The Business Case for AR

Published by: Scott Kreutzkamp

Last week we started to look at the world of Augmented Reality, exploring the concept through some real world applications. Today we spend a bit of time looking at some of the markets that have been making use of this technology! 

Here are some other markets where AR is making an impact:

  • Construction: AR is helping in building layouts and overlay diagrams of plans throughout a facility that needs repair. It helps keep workers out of danger and has become a great organization tool to keep everyone on the field up to date about real time information critical to their success.
  • Healthcare: AR is currently being looked into to help in surgery. Doctors would now see live scans of x-rays overlaid on a patient providing information such as heart rate, live vitals, and contextual information so they can easily pinpoint what area they will be working on for each patient. This helps increase the safety of patients along with improving the quality of a surgery taking place.
  • Education: With augmentation we are able to build and create an experience in which people are able to witness and engage. We can expect people to walk away with a deeper understanding of the products that have this gamified aspect to AR — one that will keep a lasting memory of their time spent there whether that be from sharing an experience or engaging with digital content both socially and in play.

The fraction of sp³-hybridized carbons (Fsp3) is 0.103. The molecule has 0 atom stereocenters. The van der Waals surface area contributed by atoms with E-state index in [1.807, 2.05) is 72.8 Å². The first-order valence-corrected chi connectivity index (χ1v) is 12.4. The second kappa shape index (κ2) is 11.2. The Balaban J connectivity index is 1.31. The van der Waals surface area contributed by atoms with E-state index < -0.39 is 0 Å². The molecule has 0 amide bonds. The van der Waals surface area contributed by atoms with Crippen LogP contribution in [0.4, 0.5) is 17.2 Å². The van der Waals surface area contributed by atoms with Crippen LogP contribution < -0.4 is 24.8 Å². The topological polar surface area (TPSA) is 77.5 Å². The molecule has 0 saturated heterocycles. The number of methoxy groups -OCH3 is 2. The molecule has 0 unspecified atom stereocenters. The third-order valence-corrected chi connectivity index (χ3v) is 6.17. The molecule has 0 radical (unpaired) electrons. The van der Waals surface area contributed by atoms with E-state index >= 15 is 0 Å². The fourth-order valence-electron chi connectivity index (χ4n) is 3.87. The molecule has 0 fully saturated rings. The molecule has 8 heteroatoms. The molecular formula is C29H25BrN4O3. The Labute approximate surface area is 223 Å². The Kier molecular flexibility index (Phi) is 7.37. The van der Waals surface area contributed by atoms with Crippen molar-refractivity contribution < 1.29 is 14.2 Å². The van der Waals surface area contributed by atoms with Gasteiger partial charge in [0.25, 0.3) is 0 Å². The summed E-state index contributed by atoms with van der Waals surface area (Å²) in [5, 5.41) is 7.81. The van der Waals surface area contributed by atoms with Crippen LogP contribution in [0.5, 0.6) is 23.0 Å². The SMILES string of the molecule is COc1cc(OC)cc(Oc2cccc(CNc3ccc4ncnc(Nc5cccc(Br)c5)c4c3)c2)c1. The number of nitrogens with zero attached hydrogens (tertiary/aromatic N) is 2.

• Museums: “AR technologies have also been incorporated in museums to enhance visitors’ experience by improving their interest, engagement, and access to information” (Baber et al., 2001; Damala et al., 2008; Hall & Bannon, 2006). For example, studies examined how two different electronic guidebook prototypes affected visitors’ social interaction. As visitors toured a historic house, the guidebooks provided information about the historic artifacts that the visitors encountered. Results indicated that these guidebooks led visitors to engage in more content-rich discussions with each other. Furthermore, their exploration of the room and its objects were enhanced (Szymanski et al., 2008).

The AR market is in its infancy; though easily accessible for anyone to use it, it lacks a common device to support its native state. Currently the bulk of the AR resides on cell phones; something that is easily accessible and readily available but not the preferred medium for it to reside on. With the total number of phones available in today’s market totaling well over the world’s population, smartphones are a natural step in creating media at the moment.

Next week we look at some other devices and hardware used to support Augmented Reality. If you're curious to learn more about how AR has solved real world problems for brands, or want to chat about how it might play a roll in solving a marketing, training, or safety issue of your own, don't hesitate to reach out! Just hit contact below!

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